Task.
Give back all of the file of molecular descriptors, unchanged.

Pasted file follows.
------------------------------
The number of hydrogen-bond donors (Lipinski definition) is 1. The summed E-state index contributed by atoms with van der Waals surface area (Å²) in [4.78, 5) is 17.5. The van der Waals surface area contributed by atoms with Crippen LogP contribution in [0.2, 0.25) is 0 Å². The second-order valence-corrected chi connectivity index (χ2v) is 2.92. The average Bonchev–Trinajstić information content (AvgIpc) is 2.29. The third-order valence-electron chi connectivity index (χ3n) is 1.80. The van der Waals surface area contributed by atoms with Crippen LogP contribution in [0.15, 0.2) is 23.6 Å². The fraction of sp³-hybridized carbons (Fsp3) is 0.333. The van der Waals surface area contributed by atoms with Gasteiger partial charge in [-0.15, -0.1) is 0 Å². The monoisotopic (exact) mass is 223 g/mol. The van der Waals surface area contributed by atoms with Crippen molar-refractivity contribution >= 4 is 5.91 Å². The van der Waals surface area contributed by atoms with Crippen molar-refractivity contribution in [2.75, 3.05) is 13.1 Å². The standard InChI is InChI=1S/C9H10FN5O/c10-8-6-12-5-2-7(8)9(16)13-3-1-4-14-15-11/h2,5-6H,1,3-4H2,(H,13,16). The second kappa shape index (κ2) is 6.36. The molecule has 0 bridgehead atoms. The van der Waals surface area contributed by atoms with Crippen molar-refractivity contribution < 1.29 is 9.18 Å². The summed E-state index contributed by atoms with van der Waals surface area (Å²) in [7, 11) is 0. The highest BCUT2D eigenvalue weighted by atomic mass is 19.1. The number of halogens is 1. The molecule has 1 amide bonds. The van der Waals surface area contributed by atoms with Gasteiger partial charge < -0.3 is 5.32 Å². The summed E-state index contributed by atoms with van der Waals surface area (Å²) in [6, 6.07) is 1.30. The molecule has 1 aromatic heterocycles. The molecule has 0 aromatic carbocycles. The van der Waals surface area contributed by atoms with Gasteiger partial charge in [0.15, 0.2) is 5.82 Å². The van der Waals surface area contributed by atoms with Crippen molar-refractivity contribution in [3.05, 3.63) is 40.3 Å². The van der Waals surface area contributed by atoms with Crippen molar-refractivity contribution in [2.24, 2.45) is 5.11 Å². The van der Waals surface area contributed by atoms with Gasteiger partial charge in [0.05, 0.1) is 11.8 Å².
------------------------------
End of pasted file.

The number of hydrogen-bond donors (Lipinski definition) is 1. The summed E-state index contributed by atoms with van der Waals surface area (Å²) in [4.78, 5) is 17.5. The van der Waals surface area contributed by atoms with Crippen LogP contribution in [0.2, 0.25) is 0 Å². The second-order valence-corrected chi connectivity index (χ2v) is 2.92. The average Bonchev–Trinajstić information content (AvgIpc) is 2.29. The third-order valence-electron chi connectivity index (χ3n) is 1.80. The van der Waals surface area contributed by atoms with Crippen LogP contribution in [0.15, 0.2) is 23.6 Å². The fraction of sp³-hybridized carbons (Fsp3) is 0.333. The van der Waals surface area contributed by atoms with Gasteiger partial charge in [-0.15, -0.1) is 0 Å². The monoisotopic (exact) mass is 223 g/mol. The van der Waals surface area contributed by atoms with Crippen molar-refractivity contribution >= 4 is 5.91 Å². The van der Waals surface area contributed by atoms with Crippen molar-refractivity contribution in [2.75, 3.05) is 13.1 Å². The standard InChI is InChI=1S/C9H10FN5O/c10-8-6-12-5-2-7(8)9(16)13-3-1-4-14-15-11/h2,5-6H,1,3-4H2,(H,13,16). The second kappa shape index (κ2) is 6.36. The molecule has 0 bridgehead atoms. The van der Waals surface area contributed by atoms with Crippen molar-refractivity contribution < 1.29 is 9.18 Å². The summed E-state index contributed by atoms with van der Waals surface area (Å²) in [7, 11) is 0. The highest BCUT2D eigenvalue weighted by atomic mass is 19.1. The number of halogens is 1. The molecule has 1 amide bonds. The van der Waals surface area contributed by atoms with Gasteiger partial charge < -0.3 is 5.32 Å². The summed E-state index contributed by atoms with van der Waals surface area (Å²) in [6, 6.07) is 1.30. The molecule has 1 aromatic heterocycles. The molecule has 0 aromatic carbocycles. The van der Waals surface area contributed by atoms with Gasteiger partial charge in [0.15, 0.2) is 5.82 Å². The van der Waals surface area contributed by atoms with Crippen molar-refractivity contribution in [3.05, 3.63) is 40.3 Å². The van der Waals surface area contributed by atoms with Crippen molar-refractivity contribution in [2.24, 2.45) is 5.11 Å². The van der Waals surface area contributed by atoms with Gasteiger partial charge in [0.05, 0.1) is 11.8 Å².